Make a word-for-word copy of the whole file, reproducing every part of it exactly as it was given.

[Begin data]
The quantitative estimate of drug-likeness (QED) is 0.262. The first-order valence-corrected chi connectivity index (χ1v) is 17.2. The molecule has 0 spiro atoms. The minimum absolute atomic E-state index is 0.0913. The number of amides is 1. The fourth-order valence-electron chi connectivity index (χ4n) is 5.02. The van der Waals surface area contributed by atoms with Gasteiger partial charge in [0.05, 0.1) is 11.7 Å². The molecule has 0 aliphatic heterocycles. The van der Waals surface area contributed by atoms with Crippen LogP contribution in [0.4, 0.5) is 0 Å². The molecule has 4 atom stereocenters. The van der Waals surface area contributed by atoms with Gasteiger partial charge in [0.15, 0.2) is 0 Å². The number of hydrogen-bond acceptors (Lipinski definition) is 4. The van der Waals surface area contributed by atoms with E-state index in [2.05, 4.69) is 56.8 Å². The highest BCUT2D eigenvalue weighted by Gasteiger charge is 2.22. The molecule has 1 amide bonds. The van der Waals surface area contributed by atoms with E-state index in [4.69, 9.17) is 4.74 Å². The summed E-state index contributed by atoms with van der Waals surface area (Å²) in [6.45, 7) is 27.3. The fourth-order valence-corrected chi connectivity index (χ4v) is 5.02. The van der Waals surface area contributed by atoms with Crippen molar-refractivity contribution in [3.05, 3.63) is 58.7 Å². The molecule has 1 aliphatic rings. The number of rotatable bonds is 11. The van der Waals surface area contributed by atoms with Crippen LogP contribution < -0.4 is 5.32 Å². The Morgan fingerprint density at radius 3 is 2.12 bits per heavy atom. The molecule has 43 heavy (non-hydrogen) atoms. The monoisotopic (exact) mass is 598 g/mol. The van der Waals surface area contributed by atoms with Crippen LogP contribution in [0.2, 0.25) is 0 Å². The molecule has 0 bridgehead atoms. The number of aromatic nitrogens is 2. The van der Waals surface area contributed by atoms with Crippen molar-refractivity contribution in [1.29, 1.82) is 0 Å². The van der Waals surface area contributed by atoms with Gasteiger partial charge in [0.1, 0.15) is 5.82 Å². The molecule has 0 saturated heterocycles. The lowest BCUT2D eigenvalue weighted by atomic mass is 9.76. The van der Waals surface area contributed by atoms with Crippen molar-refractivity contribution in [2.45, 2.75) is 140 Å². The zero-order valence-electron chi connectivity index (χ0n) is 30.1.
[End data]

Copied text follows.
The quantitative estimate of drug-likeness (QED) is 0.262. The first-order valence-corrected chi connectivity index (χ1v) is 17.2. The molecule has 0 spiro atoms. The minimum absolute atomic E-state index is 0.0913. The number of amides is 1. The fourth-order valence-electron chi connectivity index (χ4n) is 5.02. The van der Waals surface area contributed by atoms with Gasteiger partial charge in [0.05, 0.1) is 11.7 Å². The molecule has 0 aliphatic heterocycles. The van der Waals surface area contributed by atoms with Crippen LogP contribution in [0.4, 0.5) is 0 Å². The molecule has 4 atom stereocenters. The van der Waals surface area contributed by atoms with Gasteiger partial charge in [0.15, 0.2) is 0 Å². The number of hydrogen-bond acceptors (Lipinski definition) is 4. The van der Waals surface area contributed by atoms with E-state index in [2.05, 4.69) is 56.8 Å². The highest BCUT2D eigenvalue weighted by Gasteiger charge is 2.22. The molecule has 1 amide bonds. The van der Waals surface area contributed by atoms with E-state index in [4.69, 9.17) is 4.74 Å². The summed E-state index contributed by atoms with van der Waals surface area (Å²) in [6.45, 7) is 27.3. The fourth-order valence-corrected chi connectivity index (χ4v) is 5.02. The van der Waals surface area contributed by atoms with Crippen molar-refractivity contribution in [3.05, 3.63) is 58.7 Å². The molecule has 1 aliphatic rings. The number of rotatable bonds is 11. The van der Waals surface area contributed by atoms with Crippen LogP contribution < -0.4 is 5.32 Å². The Morgan fingerprint density at radius 3 is 2.12 bits per heavy atom. The molecule has 43 heavy (non-hydrogen) atoms. The monoisotopic (exact) mass is 598 g/mol. The van der Waals surface area contributed by atoms with Crippen LogP contribution in [0.2, 0.25) is 0 Å². The molecule has 0 bridgehead atoms. The number of aromatic nitrogens is 2. The van der Waals surface area contributed by atoms with Crippen molar-refractivity contribution in [1.29, 1.82) is 0 Å². The van der Waals surface area contributed by atoms with Gasteiger partial charge in [0.1, 0.15) is 5.82 Å². The molecule has 0 saturated heterocycles. The lowest BCUT2D eigenvalue weighted by atomic mass is 9.76. The van der Waals surface area contributed by atoms with Crippen molar-refractivity contribution in [2.45, 2.75) is 140 Å². The zero-order valence-electron chi connectivity index (χ0n) is 30.1.